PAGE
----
As a general rule, when you make money, you pay tax. It’s true when you earn income from a job. And it’s also true when you record a gain on an investment. But there are some very useful ways the government allows you to reduce the income tax you’ll pay and avoid paying tax on your investments.
Let’s take a look at two such options.
Registered retirement savings plans (RRSPs)
You may have seen banks advertise about RRSPs, typically in January and February. That’s around the deadline for Canadians to contribute to these accounts in order to use them for the previous tax year.
So what are RRSPs and why should you consider contributing to one?
RRSPs can be used to reduce your current income tax burden and grow your savings for retirement. Any Canadian who has “earned income” (salary, wages, or rental income) can open an RRSP through a qualified financial institution. Every year, you’re allowed to contribute 18% of your earned income, or a specified amount, whichever is less (in 2016, the specified amount is $25,370).
That amount can then be deducted from your taxable income, which reduces the tax you’ll have to pay the government. For example, if your taxable income is $40,000, and you’re able to make a $5,000 RRSP contribution, your taxable income is then reduced to $35,000. In some cases, it will mean that you’ll fall into a lower tax bracket, so you’ll pay even less in taxes.
Before contributing to an RRSP, you have to decide how to invest the money.
There are a variety of investments the government allows you to hold in an RRSP. These include GICs (be sure to check out the best GIC rates), stocks, bonds, and mutual funds, among others. You can also get an RRSP high-interest savings account.
The beauty of an RRSP is that so long as the money is within the account, it can grow tax-free. Even though the money is intended for retirement, you can make tax-free withdrawals from your RRSP to buy a home or to go back to school. But keep in mind that any money you take out must be deposited back into your account or it’ll be considered taxable income.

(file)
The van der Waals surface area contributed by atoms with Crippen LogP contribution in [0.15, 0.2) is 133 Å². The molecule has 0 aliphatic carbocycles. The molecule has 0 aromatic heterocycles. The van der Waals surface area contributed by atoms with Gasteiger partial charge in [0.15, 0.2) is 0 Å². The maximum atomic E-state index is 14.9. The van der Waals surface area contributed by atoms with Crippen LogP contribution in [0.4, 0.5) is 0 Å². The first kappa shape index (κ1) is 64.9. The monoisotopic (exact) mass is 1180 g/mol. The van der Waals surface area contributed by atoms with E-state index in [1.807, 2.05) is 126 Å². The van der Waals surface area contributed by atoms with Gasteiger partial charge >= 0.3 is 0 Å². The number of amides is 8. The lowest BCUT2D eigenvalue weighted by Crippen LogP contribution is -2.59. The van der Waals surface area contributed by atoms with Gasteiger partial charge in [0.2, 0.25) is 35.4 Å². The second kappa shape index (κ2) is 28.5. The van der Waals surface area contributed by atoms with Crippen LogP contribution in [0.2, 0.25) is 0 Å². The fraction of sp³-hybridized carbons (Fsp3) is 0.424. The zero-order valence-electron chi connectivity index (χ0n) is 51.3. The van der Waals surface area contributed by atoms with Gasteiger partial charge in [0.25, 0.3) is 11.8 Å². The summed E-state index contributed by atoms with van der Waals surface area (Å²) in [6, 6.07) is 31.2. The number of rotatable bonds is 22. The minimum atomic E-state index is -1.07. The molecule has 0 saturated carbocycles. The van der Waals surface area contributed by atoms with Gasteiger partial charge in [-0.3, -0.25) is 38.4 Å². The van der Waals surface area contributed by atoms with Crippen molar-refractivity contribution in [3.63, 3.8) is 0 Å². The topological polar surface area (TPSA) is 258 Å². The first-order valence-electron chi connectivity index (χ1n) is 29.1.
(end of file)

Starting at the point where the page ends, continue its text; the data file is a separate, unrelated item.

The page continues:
Tax-free savings accounts (TFSAs)
RRSPs allow you to defer tax and build up your savings in the meantime. Tax-free savings accounts are similar, but they work a bit differently. With a TFSA, every Canadian 18 and older may contribute a specified amount of money into this account (In 2016, the amount is $5,500). You may also use up any room from previous years that you did not take advantage of. Just because you didn’t contribute in one year does not mean you’ve lost out. As with RRSPs, you’re permitted to invest TFSA money in a wide variety of products. Stocks, bonds, and mutual funds are some of the most common investments people make.
RRSPs are geared for retirement, but TFSAs can be used for whatever you’d like. You can see it as a parallel retirement savings plan if you wish. But you can also use your TFSA to save for an emergency or for something specific like a new car or a trip. And because the money you contribute has already been taxed, there’s no tax payable once you withdraw money from your account.
Start early and keep at it
There’s no time like the present when it comes to contributing to TFSAs and RRSPs. The earlier you open one of these accounts, the faster you’ll be able to grow your investments. And with RRSPs, you’ll be able to use your contributions as a tax deduction, so it’s win-win.